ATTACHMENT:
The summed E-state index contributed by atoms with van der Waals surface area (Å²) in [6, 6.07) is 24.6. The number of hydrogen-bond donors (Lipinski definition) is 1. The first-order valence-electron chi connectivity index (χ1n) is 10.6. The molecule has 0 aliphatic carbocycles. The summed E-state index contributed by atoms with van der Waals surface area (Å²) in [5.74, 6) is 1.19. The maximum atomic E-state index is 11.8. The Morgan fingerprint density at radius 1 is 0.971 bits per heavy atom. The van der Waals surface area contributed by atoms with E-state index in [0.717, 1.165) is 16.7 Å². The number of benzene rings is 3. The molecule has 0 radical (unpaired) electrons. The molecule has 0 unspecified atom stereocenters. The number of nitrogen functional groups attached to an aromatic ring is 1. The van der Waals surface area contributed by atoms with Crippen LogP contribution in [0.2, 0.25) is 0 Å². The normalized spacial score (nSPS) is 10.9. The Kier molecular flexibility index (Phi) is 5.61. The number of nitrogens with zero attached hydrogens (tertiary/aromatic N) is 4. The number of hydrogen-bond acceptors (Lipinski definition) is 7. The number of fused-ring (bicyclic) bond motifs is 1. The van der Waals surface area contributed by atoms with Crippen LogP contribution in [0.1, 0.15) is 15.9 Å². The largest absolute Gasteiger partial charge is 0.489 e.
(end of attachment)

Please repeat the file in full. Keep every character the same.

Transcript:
The summed E-state index contributed by atoms with van der Waals surface area (Å²) in [6, 6.07) is 24.6. The number of hydrogen-bond donors (Lipinski definition) is 1. The first-order valence-electron chi connectivity index (χ1n) is 10.6. The molecule has 0 aliphatic carbocycles. The summed E-state index contributed by atoms with van der Waals surface area (Å²) in [5.74, 6) is 1.19. The maximum atomic E-state index is 11.8. The Morgan fingerprint density at radius 1 is 0.971 bits per heavy atom. The van der Waals surface area contributed by atoms with E-state index in [0.717, 1.165) is 16.7 Å². The number of benzene rings is 3. The molecule has 0 radical (unpaired) electrons. The molecule has 0 unspecified atom stereocenters. The number of nitrogen functional groups attached to an aromatic ring is 1. The van der Waals surface area contributed by atoms with Crippen LogP contribution in [0.2, 0.25) is 0 Å². The normalized spacial score (nSPS) is 10.9. The Kier molecular flexibility index (Phi) is 5.61. The number of nitrogens with zero attached hydrogens (tertiary/aromatic N) is 4. The number of hydrogen-bond acceptors (Lipinski definition) is 7. The number of fused-ring (bicyclic) bond motifs is 1. The van der Waals surface area contributed by atoms with Crippen LogP contribution in [0.1, 0.15) is 15.9 Å². The largest absolute Gasteiger partial charge is 0.489 e.